Health & Diving

The Heart & Diving

The Heart & Diving

Overview of Arrhythmias

The term "arrhythmia" (or, sometimes, "dysrhythmia") means an abnormal heartbeat. It is used to describe manifestations ranging from benign, harmless conditions to severe, life-threatening disturbances of the heart's rhythm.


A normal heart beats between 60 and 100 times a minute. In well-trained athletes, or even select nonathletic individuals, the heart may beat at rest as slowly as 40 to 50 times a minute. Even entirely healthy, normal individuals experience occasional extra beats or minor changes in their heart's rhythm. These can be caused by drugs (such as caffeine) or stress or can occur for no apparent reason. Arrhythmias become serious only when they are prolonged or when they do not result in proper contraction of the heart.

Physiologically significant extra heartbeats may originate in the upper chambers of the heart (this is called "supraventricular tachycardia") or in the lower chambers of the heart (this is called "ventricular tachycardia"). The cause of these extra beats may be a short circuit or an extra conduction pathway in the heart's wiring, or it may be the result of some other cardiac disorder. People who have episodes or periods of rapid heartbeat are at risk of losing consciousness during such events. Other people have a fairly stable arrhythmia (such as "fixed atrial fibrillation") but in conjunction with additional cardiovascular disorders or other health problems that exacerbate the effect of their rhythm disturbance. A too-slow heartbeat (or a heart blockage) may cause symptoms, too.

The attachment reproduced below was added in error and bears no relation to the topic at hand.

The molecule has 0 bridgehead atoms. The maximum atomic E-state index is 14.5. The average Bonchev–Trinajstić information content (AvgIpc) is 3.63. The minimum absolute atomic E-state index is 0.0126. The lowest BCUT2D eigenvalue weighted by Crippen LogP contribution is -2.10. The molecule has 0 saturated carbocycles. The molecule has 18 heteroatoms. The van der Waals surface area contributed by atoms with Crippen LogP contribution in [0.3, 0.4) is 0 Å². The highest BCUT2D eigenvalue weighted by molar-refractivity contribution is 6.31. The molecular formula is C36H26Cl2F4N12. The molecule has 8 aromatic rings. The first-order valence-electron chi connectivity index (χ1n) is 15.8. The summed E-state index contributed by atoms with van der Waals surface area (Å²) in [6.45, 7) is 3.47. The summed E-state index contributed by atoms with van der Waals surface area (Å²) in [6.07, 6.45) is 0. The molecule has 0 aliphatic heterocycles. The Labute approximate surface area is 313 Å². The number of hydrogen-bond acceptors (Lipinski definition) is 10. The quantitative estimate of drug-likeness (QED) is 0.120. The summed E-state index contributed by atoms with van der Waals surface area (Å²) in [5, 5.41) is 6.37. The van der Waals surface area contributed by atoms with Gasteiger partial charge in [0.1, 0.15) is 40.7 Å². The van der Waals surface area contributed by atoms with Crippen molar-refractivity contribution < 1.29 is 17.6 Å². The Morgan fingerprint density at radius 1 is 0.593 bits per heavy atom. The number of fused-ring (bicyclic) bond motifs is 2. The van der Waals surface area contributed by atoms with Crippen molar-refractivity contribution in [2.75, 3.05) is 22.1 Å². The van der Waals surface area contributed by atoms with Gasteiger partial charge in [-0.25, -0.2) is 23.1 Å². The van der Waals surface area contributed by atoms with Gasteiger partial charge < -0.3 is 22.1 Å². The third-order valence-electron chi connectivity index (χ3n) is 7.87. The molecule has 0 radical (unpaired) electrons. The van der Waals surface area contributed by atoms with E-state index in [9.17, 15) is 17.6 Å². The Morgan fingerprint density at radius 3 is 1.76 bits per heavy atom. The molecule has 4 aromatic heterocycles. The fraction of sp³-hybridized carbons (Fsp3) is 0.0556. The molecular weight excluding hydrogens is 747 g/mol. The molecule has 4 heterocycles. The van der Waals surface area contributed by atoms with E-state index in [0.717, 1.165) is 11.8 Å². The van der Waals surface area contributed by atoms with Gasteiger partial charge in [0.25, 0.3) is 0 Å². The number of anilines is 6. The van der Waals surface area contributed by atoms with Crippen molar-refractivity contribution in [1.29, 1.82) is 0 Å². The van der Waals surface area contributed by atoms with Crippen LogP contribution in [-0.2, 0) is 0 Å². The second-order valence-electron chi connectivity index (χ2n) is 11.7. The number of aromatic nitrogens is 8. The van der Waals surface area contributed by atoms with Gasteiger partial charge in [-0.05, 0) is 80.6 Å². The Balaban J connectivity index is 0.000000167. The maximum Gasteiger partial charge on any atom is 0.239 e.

Effect on Diving

Serious arrhythmias, such as ventricular tachycardia and many types of atrial arrhythmia, are incompatible with diving. The risk for any person who develops an arrhythmia during a dive is, of course, losing consciousness while underwater. Supraventricular tachycardia, for example, is unpredictable in its onset and may even be triggered simply by immersing one's face in cold water. Anyone who has had more than one episode of this type of arrhythmia should not dive.

Most arrhythmias that require medication also disqualify the affected individual from safe diving. Exceptions may be made on a case-by-case basis in consultation with a cardiologist and a diving medical officer.

An individual who has any cardiac arrhythmia needs a complete medical evaluation by a cardiologist prior to engaging in diving. In some cases, electrophysiologic studies can identify an abnormal conduction pathway, and the problem can be corrected. Recently, clinicians and researchers have determined that people with some arrhythmias (such as certain types of Wolff-Parkinson-White syndrome, which is characterized by an extra electrical pathyway) may safely participate in diving after a thorough evaluation by a cardiologist. Also, in select cases, people with stable atrial arrhythmias (such as uncomplicated atrial fibrillation) may dive safely if a cardiologist determines that they have no other significant health problems.
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